CBD Science - Why it's Working

Cannabidiol (CBD), a cannabinoid, is beginning to
become extremely popular in health media. New health claims like “Add CBD to
your post-workout smoothie to reduce inflammation” and “Add CBD to your morning
coffee to treat anxiety” are becoming increasingly more common. Conditions like
arthritis, chronic pain, fibromyalgia, seizures, schizophrenia, insomnia and
epilepsy are rumoured to be treatable with CBD,.

Are these grandiose claims necessarily a bad
thing? No- only because there’s science to back them up.

CBD is a cannabinoid from the two kinds of
cannabis sativa plants: hemp and marijuana.
Unlike THC, which is strictly found in marijuana, CBD is non-psychoactive-
meaning that it won’t get you “high”.

Endocannabinoid System

Our bodies have an endocannabinoid system (ECS)
which contains cannabinoid receptors. The main goal of the ECS is to maintain
homeostasis, meaning balanced and stable internal processes. Some parts of our
ECS are related to how we experience inflammation and pain, while others are
targeted towards sleep, mood, or stress

While scientists aren’t completely sure about the
interactions between CBD and the ECS, it is suggested that CBD prevents
endocannabinoids from breaking down so they can have longer and more powerful effects
on your body- aka restoring you to your “normal” faster.


Humans have endocannabinoid receptors throughout
the body that are active whether or not we consume CBD. However, when
cannabinoids bind to these receptors, it activates the ECS.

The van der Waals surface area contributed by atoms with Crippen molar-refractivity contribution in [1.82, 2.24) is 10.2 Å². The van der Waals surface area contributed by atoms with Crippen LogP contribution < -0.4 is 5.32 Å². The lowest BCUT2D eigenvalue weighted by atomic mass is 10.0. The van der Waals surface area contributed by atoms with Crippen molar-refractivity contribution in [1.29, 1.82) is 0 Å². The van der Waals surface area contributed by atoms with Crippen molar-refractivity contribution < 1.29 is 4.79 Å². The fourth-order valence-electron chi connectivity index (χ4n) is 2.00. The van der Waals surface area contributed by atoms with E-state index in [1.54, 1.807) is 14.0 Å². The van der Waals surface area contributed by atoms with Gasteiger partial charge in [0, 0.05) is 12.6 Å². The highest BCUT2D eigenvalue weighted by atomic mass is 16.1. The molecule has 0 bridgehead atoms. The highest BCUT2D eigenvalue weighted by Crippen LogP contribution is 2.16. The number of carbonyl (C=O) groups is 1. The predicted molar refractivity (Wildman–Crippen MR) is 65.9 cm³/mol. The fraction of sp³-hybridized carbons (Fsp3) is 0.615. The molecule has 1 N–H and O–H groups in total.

The two principal ECS receptors are:

  1. CB1: mainly found in our central nervous system (CNS)
  2. CB2: mainly found in our peripheral nervous system (PNS)
The difference in the location of the receptors
explains why CBD is able to treat such a range of health conditions. The
CNS is made up of the brain and the spinal cord, so CB1 receptors can activate
the ECS for something like spinal nerve pain, or anxiety. The PNS is made of
nerves external to the brain and spinal cord, so CB2 receptors can activate the
ECS for things like inflammation in your legs after a tough workout, or

Should I
try it?

Maybe- CBD is generally a very safe drug, but it
is always wise to consult an expert before experimenting. It is recommended to
begin with low doses (10-20 mg/day) and increasing up to 50-100 mg/day if

How can I
use it?

CBD is especially popular as an oil, as you can
rub this into your skin, put it in smoothies and coffee, bake with it, or use a
dropper to swallow it. Other products include creams, pills, joints, candies,
tinctures, drink powders, and more. The sheer variety of products means that
you can experiment with whatever method works best for you.

The next time you’re in pain- either of the mind or of the body, consider trying CBD to bring you back to normal. It may work… or it may not. That said, people are using it right now for a reason. It’s safe, natural, low-risk, and typically, extremely effective. Here’s to taking control of your health!